Political parties

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Political parties are political organizations that typically seek to influence, or entirely control, government policy, usually by nominating candidates with aligned political views and trying to seat them in political office. Parties participate in electoral campaigns and educational outreach or protest actions. Parties often espouse an ideology or vision, expressed in a party program, bolstered by a written platform with specific goals, forming a coalition among disparate interests.


  • It's a damned good thing to remember in politics to stick to your party and never attempt to buy the favor of your enemies at the expense of your friends.
  • Anyone can rat, but it takes a certain amount of ingenuity to re-rat.
    • Winston Churchill, remark in 1923 after rejoining the Conservatives, having left them earlier to join the Liberals; reported in Kay Halle, Irrepressible Churchill (1966), p. 52–53. Other sources say this remark was made in 1924.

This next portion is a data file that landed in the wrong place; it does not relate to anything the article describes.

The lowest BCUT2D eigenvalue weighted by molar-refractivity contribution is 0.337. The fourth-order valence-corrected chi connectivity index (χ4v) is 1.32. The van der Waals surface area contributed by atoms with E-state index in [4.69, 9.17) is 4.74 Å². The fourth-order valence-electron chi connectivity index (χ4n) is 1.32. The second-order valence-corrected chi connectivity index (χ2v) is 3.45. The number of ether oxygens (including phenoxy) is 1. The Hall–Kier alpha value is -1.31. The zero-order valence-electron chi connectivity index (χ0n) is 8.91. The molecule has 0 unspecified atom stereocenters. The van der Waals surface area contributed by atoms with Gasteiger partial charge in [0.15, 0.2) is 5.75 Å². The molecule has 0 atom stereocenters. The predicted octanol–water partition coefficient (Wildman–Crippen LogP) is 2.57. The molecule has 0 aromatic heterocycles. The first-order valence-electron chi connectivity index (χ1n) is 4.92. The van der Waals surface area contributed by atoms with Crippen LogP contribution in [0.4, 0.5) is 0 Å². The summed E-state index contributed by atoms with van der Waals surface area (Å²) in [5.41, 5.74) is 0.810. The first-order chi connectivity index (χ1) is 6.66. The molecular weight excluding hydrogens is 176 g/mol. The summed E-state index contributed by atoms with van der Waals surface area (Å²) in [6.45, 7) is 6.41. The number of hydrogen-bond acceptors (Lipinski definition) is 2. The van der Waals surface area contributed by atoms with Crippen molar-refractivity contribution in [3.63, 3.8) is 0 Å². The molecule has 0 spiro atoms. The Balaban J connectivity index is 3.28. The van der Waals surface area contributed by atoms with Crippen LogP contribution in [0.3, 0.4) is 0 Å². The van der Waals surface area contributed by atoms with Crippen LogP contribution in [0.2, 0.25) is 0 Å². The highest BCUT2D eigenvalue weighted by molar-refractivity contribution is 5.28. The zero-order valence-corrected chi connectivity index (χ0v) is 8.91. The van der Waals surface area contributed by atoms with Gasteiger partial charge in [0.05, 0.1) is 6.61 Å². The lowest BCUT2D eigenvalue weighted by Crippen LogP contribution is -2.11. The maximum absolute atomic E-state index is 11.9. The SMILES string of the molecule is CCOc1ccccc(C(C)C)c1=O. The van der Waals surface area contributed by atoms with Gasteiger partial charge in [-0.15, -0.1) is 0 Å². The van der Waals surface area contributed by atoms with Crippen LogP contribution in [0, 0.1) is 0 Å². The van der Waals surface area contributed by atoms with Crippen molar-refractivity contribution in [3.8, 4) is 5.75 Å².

• It is necessary to have party organization if we are to have effective and efficient government. The only difference between a mob and a trained army is organization, and the only difference between a disorganized country and one that has the advantage of a wise and sound government is fundamentally a question of organization.
    • Calvin Coolidge, address to women, reported in Eward Elwell Whiting, Calvin Coolidge (1924), p. 154.
  • The two great political parties of the nation have existed for the purpose, each in accordance with its own principles, of undertaking to serve the interests of the whole nation. Their members of the Congress are chosen with that great end in view.
    • Calvin Coolidge, Memorial Day address, Northampton, Massachusetts (May 30, 1923); republished by Coolidge in The Price of Freedom (1925), p. 348.